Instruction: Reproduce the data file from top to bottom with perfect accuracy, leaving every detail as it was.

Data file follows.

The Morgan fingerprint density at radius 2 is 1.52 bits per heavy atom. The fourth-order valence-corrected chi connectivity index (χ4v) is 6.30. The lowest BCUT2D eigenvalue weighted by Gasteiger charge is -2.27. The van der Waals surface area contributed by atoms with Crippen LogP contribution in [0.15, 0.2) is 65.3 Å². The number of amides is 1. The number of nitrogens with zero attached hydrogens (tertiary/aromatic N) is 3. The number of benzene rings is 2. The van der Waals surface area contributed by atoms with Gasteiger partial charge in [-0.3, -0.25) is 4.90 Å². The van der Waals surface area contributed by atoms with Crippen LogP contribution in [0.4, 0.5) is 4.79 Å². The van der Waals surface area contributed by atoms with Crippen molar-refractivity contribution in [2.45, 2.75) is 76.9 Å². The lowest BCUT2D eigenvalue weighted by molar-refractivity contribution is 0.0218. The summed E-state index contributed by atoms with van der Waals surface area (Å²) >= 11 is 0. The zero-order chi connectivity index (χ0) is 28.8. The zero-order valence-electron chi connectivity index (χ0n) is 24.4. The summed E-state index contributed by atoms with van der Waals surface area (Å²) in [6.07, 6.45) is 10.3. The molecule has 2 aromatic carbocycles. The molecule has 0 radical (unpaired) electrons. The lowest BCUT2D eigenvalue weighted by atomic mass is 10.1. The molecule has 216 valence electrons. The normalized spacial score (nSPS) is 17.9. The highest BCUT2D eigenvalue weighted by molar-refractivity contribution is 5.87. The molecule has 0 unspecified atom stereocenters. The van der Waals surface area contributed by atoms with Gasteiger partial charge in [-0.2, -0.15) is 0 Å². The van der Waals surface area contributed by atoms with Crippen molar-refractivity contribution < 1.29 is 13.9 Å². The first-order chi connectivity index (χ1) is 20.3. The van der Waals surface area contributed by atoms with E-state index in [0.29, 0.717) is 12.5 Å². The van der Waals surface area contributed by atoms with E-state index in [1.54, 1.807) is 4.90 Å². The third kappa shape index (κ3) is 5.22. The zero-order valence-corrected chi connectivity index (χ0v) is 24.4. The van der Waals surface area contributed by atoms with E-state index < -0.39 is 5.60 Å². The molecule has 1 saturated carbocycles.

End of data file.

The Morgan fingerprint density at radius 2 is 1.52 bits per heavy atom. The fourth-order valence-corrected chi connectivity index (χ4v) is 6.30. The lowest BCUT2D eigenvalue weighted by Gasteiger charge is -2.27. The van der Waals surface area contributed by atoms with Crippen LogP contribution in [0.15, 0.2) is 65.3 Å². The number of amides is 1. The number of nitrogens with zero attached hydrogens (tertiary/aromatic N) is 3. The number of benzene rings is 2. The van der Waals surface area contributed by atoms with Gasteiger partial charge in [-0.3, -0.25) is 4.90 Å². The van der Waals surface area contributed by atoms with Crippen LogP contribution in [0.4, 0.5) is 4.79 Å². The van der Waals surface area contributed by atoms with Crippen molar-refractivity contribution in [2.45, 2.75) is 76.9 Å². The lowest BCUT2D eigenvalue weighted by molar-refractivity contribution is 0.0218. The summed E-state index contributed by atoms with van der Waals surface area (Å²) >= 11 is 0. The zero-order chi connectivity index (χ0) is 28.8. The zero-order valence-electron chi connectivity index (χ0n) is 24.4. The summed E-state index contributed by atoms with van der Waals surface area (Å²) in [6.07, 6.45) is 10.3. The molecule has 2 aromatic carbocycles. The molecule has 0 radical (unpaired) electrons. The lowest BCUT2D eigenvalue weighted by atomic mass is 10.1. The molecule has 216 valence electrons. The normalized spacial score (nSPS) is 17.9. The highest BCUT2D eigenvalue weighted by molar-refractivity contribution is 5.87. The molecule has 0 unspecified atom stereocenters. The van der Waals surface area contributed by atoms with Gasteiger partial charge in [-0.2, -0.15) is 0 Å². The van der Waals surface area contributed by atoms with Crippen molar-refractivity contribution < 1.29 is 13.9 Å². The first-order chi connectivity index (χ1) is 20.3. The van der Waals surface area contributed by atoms with E-state index in [0.29, 0.717) is 12.5 Å². The van der Waals surface area contributed by atoms with E-state index in [1.54, 1.807) is 4.90 Å². The third kappa shape index (κ3) is 5.22. The zero-order valence-corrected chi connectivity index (χ0v) is 24.4. The van der Waals surface area contributed by atoms with E-state index < -0.39 is 5.60 Å². The molecule has 1 saturated carbocycles.